Actress Vicky McClure has urged the Government to do more for people with dementia, claiming research into “the UK’s biggest killer is currently being neglected”.
The Line Of Duty star delivered a letter to Downing Street on Thursday which urged Prime Minister Rishi Sunak not to let dementia “slip down the political agenda”.
The letter has been signed by 36,000 people and calls on the Government to deliver on Conservative Party commitments on dementia.
Alzheimer’s Society chief executive Kate Lee said it calls for “a massive reform of social care, a visionary 10-year plan for dementia, and the National Dementia Mission funding to unlock treatments for people now and in the future”.
The charity said it welcomed previous dementia commitments by the Government but now fears they are “falling by the wayside”, while McClure has accused ministers of “failing” sufferers.
Standing outside Number 10 Downing Street, McClure, who is also known for her role in This Is England, told the PA news agency: “Dementia is heartbreaking, watching a loved one not remember who you are, watching a loved one not be able to drive themselves to the shop that they’ve drove to for the last 50 years, seeing people that are diagnosed not just in their 70s and 80s and 90s, in their 40s, 50s and 60s, people aren’t getting diagnosed properly as well.”
She said “the amount of research for the UK’s biggest killer is currently being neglected”.
She said she was “aware of the mess the country’s in financially” but added: “They can afford to do something, and my emotional reaction to it is I’m fed up.”
In a message to the Government, McClure, who co-founded the Our Dementia Choir and is an Alzheimer’s Society ambassador, added: “There will be people in there who will go through this.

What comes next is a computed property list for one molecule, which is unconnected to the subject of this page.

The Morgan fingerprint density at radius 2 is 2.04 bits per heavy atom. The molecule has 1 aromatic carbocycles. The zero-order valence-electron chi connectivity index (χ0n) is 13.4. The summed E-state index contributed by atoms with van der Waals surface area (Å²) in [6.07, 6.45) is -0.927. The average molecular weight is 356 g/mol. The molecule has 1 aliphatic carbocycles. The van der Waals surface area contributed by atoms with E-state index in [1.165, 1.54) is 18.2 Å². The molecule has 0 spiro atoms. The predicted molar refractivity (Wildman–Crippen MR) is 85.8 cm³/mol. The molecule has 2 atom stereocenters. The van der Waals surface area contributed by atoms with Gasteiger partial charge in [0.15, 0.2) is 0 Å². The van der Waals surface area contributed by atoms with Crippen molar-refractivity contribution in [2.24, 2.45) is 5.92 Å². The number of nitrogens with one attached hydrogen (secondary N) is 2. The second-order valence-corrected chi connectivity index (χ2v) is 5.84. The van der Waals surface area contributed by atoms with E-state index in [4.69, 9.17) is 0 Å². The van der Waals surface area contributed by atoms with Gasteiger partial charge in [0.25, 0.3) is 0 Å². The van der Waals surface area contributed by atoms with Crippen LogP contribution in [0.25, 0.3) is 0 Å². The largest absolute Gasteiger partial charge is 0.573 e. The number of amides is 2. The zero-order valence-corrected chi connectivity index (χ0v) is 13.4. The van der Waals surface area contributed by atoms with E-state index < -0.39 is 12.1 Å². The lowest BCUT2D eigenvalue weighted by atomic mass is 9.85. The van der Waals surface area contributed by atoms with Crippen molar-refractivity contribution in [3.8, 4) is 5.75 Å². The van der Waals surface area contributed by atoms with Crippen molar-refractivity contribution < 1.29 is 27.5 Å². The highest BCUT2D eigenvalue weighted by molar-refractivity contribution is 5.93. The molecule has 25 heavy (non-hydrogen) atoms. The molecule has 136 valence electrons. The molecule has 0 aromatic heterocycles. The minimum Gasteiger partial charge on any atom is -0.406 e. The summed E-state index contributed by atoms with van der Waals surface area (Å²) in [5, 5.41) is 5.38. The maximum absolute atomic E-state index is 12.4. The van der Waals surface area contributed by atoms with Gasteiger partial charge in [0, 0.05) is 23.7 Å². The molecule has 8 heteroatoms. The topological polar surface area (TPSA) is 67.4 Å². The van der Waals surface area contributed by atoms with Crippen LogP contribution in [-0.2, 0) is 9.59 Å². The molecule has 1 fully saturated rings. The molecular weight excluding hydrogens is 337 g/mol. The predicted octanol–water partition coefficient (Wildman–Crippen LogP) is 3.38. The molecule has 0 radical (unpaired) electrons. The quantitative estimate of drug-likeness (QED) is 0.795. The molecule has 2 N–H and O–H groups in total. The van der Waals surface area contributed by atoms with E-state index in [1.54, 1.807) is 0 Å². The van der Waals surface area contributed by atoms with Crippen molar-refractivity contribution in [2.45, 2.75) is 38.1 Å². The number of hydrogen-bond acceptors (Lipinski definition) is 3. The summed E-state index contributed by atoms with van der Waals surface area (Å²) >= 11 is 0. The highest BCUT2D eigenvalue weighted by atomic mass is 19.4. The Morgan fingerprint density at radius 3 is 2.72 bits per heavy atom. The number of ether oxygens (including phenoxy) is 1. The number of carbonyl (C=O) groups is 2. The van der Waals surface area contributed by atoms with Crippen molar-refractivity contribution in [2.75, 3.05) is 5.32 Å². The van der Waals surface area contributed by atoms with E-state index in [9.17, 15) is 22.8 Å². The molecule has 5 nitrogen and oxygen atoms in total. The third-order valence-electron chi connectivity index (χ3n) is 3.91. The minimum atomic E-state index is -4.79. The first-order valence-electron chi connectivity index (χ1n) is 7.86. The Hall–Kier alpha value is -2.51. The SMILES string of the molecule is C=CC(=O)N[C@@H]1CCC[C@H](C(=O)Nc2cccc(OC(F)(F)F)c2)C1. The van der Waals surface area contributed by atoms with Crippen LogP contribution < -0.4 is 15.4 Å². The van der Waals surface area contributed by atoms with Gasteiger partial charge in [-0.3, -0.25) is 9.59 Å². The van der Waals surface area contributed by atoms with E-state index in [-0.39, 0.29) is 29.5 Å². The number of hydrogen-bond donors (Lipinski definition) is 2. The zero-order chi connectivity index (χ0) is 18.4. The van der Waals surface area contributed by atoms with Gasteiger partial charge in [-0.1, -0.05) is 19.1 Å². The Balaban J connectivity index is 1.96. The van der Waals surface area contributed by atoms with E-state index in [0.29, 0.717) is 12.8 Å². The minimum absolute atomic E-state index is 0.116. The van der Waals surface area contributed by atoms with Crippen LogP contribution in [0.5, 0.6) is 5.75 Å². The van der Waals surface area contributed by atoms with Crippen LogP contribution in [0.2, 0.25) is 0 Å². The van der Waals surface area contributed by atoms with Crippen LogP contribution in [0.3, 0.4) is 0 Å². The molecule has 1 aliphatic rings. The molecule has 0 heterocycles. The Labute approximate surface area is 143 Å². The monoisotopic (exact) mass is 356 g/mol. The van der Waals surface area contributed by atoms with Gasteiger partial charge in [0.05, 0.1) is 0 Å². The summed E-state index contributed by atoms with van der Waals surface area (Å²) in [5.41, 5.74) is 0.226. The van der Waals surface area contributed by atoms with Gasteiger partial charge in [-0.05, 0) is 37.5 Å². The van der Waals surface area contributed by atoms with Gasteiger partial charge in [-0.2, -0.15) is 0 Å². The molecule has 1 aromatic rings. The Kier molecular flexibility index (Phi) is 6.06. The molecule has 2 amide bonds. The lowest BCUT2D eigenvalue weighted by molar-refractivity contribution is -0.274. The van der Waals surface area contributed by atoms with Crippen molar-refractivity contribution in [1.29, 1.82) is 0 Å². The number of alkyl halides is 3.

“And often, if you’ve never been through something you don’t quite understand what it means and how it feels.
“And the feeling of losing a loved one and all of a sudden your whole world being completely shook up, you’re not going to be able to be in Parliament any more, you’re not going to be able to be an MP, you’re going to have to step away and become a carer.
“And that is going to mean you’re going to get £67.50 a week, and on top of that you’ve got to be emotionally there for your partner.
“The distress that it causes to families is horrific.
“We need the support to make sure people are given the simplest of things and at the moment if feels as though there is not really anything in place.”
Former Strictly Come Dancing judge Dame Arlene Phillips, who is also an ambassador for the charity, also delivered the letter to Number 10.
She told the PA news agency: “This isn’t just an old age disease, this is able-bodied people whose memory is no longer working blocking hospital beds and being complained about because there is nowhere for them to go, there are not enough homes, there are not enough well-run homes and families are absolutely desperate to find hope, to find research to find anything that gives them a moment of relief that there’s something that can be done.”
A spokesperson for the Department of Health and Social Care said: “We want a society where every person with dementia, their families and carers, receive high quality, compassionate care, from diagnosis through to end of life.
“We invested £17 million in tackling dementia waiting lists and increasing diagnosis rates last year and we have committed to double the funding for dementia research to £160 million a year by 2024/25.
“We are making up to £7.5 billion over the next two years available to support adult social care and discharge – the biggest funding increase in history – and are promoting careers in care through our annual domestic recruitment campaign and by investing £15 million to increase international recruitment of carers.”